2. Rachmaninoff

3. Chopin

The difficulty of their works, however, is utterly unimportant. When it comes to who's music I prefer, I'm kinda at a loss. I think Liszt is probably my favorite composer though. Ask me this time next week and I may say Rachmaninoff or Chopin.

Although it is a touchy and subjective subject, the question of who was the most influential or "greatest" composer is also important. I would say Liszt is the most influential because:

1. He created the idea of a "concert pianist". Before him, solo piano recitals (As you all know, he also coined the term "recital") where the pianist plays for a large crowd were almost non-existent.

2. He arguably played the most instrumental role in bringing Beethoven's music back to popularity.

3. He taught many of the great composers of the 19th century and is partly responsible for many of their greatest compositions (ex: Tchaikowsky's 1st concerto). He was also one of Rachmaninoffs biggest influences.

4. He was a far more prolific composer than either Rachmaninoff or Chopin.
Posted by: C.V. Alkan

Re: Rachmaninoff vs. Chopin vs. Liszt? - 03/05/06 09:24 PM

*delete
Posted by: Derulux

Re: Rachmaninoff vs. Chopin vs. Liszt? - 03/05/06 10:07 PM

All you gotta do is say, "Liszt is the guy who turned the piano sideways," and I'll vote for him. :p ;\)
Posted by: Appassionata Sonata

Re: Rachmaninoff vs. Chopin vs. Liszt? - 03/05/06 10:58 PM

Liszt was also influential in other ways that Zack didn't mention. - He was the inventor of Impressionism and atonal music.
Posted by: Antonius Hamus

Re: Rachmaninoff vs. Chopin vs. Liszt? - 03/06/06 03:05 AM

Re 3rd Mephisto Waltz... First of all, Andsnes' Liszt album contains the 2nd and the 4th, so those I've heard played with the piano (haven't heard them in their possible/conceivable orchestral form)...

I know the 3rd exists as a piano version... Whether it is an original piano composition, or a transcription by Liszt himself (which it would otherwise be), I don't know, but talking about Liszt, I don't think it really matters (his orchestral writing was rather pianistic, like Beethoven's (and quite unlike Wagner's), and his different versions of his own works tended to differ remarkably from each other anyhow, which signify that the 3rd is probably not just a good piece for piano, but also could be thought of as an independent composition for piano (even if it is a transcription, that is)).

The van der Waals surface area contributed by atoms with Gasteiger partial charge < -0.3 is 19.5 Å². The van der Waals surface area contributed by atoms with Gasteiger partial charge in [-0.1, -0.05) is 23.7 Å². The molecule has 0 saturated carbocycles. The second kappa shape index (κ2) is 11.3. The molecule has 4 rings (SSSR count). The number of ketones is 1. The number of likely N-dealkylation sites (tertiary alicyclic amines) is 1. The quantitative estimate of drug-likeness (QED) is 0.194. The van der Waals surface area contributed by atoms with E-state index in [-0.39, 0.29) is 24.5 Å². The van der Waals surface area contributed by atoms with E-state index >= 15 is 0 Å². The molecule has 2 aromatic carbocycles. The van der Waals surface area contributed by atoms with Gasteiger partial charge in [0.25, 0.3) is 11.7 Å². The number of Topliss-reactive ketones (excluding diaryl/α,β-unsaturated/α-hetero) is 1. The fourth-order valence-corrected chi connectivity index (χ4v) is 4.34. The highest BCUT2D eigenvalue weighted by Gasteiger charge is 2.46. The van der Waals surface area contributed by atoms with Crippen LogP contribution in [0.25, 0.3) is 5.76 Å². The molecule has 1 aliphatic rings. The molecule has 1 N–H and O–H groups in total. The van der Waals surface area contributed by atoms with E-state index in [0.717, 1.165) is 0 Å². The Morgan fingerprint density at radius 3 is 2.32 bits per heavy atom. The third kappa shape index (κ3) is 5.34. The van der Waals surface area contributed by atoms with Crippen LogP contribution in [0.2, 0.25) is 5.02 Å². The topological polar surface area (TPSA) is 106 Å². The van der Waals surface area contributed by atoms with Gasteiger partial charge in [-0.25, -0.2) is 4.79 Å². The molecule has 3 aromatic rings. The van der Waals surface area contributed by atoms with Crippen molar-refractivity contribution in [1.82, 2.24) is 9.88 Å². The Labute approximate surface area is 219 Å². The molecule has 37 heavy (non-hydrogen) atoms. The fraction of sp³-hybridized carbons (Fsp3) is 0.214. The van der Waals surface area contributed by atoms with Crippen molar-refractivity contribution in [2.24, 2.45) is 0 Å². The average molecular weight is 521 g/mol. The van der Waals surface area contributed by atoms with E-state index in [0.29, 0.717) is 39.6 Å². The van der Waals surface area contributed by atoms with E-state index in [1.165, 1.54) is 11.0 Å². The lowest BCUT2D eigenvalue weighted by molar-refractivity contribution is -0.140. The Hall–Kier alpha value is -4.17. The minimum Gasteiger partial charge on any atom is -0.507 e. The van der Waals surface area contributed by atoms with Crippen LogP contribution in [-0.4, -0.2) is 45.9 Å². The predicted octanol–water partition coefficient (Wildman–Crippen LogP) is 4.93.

Posted by: jpw101

Re: Rachmaninoff vs. Chopin vs. Liszt? - 03/06/06 09:10 AM

The third and fourth Mephisto Waltzes exist as solo piano pieces only, the first and second have orchestral and piano-duet counterparts too.

The third is a brilliant piece, well worth learning. Shame it's not recorded and performed more often. John Ogdon wrote:

"The Third 'Mephisto' Waltz (1883) is a finely wrought, ardent tone-poem whose unusual chord structures foreshadow Scriabin. Liszt's harmonic, scalic and melodic experiments are magnificently integrated in this work, while the piano writing has a sulphuric fitfulness which deservedly ranks the piece with its more famous predecessor."
Posted by: BDB

Re: Rachmaninoff vs. Chopin vs. Liszt? - 03/06/06 11:13 AM

 Quote:
All you gotta do is say, "Liszt is the guy who turned the piano sideways," and I'll vote for him.
That was Dussek.
Posted by: Stormcrow

Re: Rachmaninoff vs. Chopin vs. Liszt? - 03/06/06 03:25 PM

I read that one of Liszt's students stated that he could only stretch about a tenth.
Posted by: Antonius Hamus

Re: Rachmaninoff vs. Chopin vs. Liszt? - 03/06/06 04:06 PM

Speaking of composers, which Liszt influenced as a composer... Liszt was a crucial influence on Wagner (btw, Wagner wrote a long praise about Liszt's Dante Symphony), a major influence on Richard Strauss, and a significant influence on Bartok (Totentanz should be mentioned here . . . inventive and influential instrumentation, and a wonderful piece), and Busoni (and whom else? Shönberg? Scriabin?)...
Posted by: Derulux

Re: Rachmaninoff vs. Chopin vs. Liszt? - 03/06/06 08:16 PM

 Quote:
Originally posted by BDB:
 Quote:
All you gotta do is say, "Liszt is the guy who turned the piano sideways," and I'll vote for him.
That was Dussek. [/b]
Then I suppose I can't vote for him....
Posted by: Antonius Hamus

Re: Rachmaninoff vs. Chopin vs. Liszt? - 03/07/06 05:49 AM

According to Louis Spohr (according to Wikipedia)... But wasn't Liszt the guy who made it popular (and had he even heard about Dussek?)?
Posted by: Derulux

Re: Rachmaninoff vs. Chopin vs. Liszt? - 03/07/06 06:00 AM

I thought so, too...
Posted by: jpw101

Re: Rachmaninoff vs. Chopin vs. Liszt? - 03/07/06 07:49 AM

In Alan Walker's biography, there is this footnote:
 Quote:

Tomasek, in his autobiography, claimed that Dussek had already positioned his piano in this way, the better to show off his beautiful profile. Dussek did not do this consistently, however, and in any case his career had no lasting impact on the history of piano playing. Liszt appears to have been unaware of Dussek's tentative reforms when he came to the conclusion that one must not only play the piano but "play the building," and to that end he experimented with the placement of the instrument until he got it right.[/b]
Posted by: Antonius Hamus

Re: Rachmaninoff vs. Chopin vs. Liszt? - 03/07/06 09:07 AM

Ah, thanks jpw, I had forgotten that...